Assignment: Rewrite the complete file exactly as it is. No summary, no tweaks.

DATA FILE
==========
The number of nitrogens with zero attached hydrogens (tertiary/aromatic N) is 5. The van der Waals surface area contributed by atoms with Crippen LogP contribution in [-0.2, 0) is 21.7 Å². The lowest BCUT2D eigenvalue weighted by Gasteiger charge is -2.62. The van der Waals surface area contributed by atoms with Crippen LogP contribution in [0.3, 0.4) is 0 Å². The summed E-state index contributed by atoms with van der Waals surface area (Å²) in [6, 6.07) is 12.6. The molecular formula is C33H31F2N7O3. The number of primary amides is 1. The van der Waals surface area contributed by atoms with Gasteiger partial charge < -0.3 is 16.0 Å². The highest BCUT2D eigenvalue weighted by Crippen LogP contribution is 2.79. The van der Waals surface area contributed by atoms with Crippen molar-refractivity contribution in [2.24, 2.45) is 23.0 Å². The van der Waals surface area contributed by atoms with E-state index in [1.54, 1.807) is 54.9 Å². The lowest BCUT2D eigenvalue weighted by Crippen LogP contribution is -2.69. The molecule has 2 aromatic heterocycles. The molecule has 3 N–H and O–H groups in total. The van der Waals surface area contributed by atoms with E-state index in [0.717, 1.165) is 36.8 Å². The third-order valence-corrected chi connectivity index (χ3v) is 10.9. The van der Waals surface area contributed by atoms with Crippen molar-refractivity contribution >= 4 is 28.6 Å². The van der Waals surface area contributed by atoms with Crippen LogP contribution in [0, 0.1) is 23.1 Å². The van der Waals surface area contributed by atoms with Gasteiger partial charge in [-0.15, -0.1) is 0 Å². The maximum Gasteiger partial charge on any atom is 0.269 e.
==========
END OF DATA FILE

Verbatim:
The number of nitrogens with zero attached hydrogens (tertiary/aromatic N) is 5. The van der Waals surface area contributed by atoms with Crippen LogP contribution in [-0.2, 0) is 21.7 Å². The lowest BCUT2D eigenvalue weighted by Gasteiger charge is -2.62. The van der Waals surface area contributed by atoms with Crippen LogP contribution in [0.3, 0.4) is 0 Å². The summed E-state index contributed by atoms with van der Waals surface area (Å²) in [6, 6.07) is 12.6. The molecular formula is C33H31F2N7O3. The number of primary amides is 1. The van der Waals surface area contributed by atoms with Gasteiger partial charge < -0.3 is 16.0 Å². The highest BCUT2D eigenvalue weighted by Crippen LogP contribution is 2.79. The van der Waals surface area contributed by atoms with Crippen molar-refractivity contribution in [2.24, 2.45) is 23.0 Å². The van der Waals surface area contributed by atoms with E-state index in [1.54, 1.807) is 54.9 Å². The lowest BCUT2D eigenvalue weighted by Crippen LogP contribution is -2.69. The molecule has 2 aromatic heterocycles. The molecule has 3 N–H and O–H groups in total. The van der Waals surface area contributed by atoms with E-state index in [0.717, 1.165) is 36.8 Å². The third-order valence-corrected chi connectivity index (χ3v) is 10.9. The van der Waals surface area contributed by atoms with Crippen molar-refractivity contribution >= 4 is 28.6 Å². The van der Waals surface area contributed by atoms with Crippen LogP contribution in [0, 0.1) is 23.1 Å². The van der Waals surface area contributed by atoms with Gasteiger partial charge in [-0.15, -0.1) is 0 Å². The maximum Gasteiger partial charge on any atom is 0.269 e.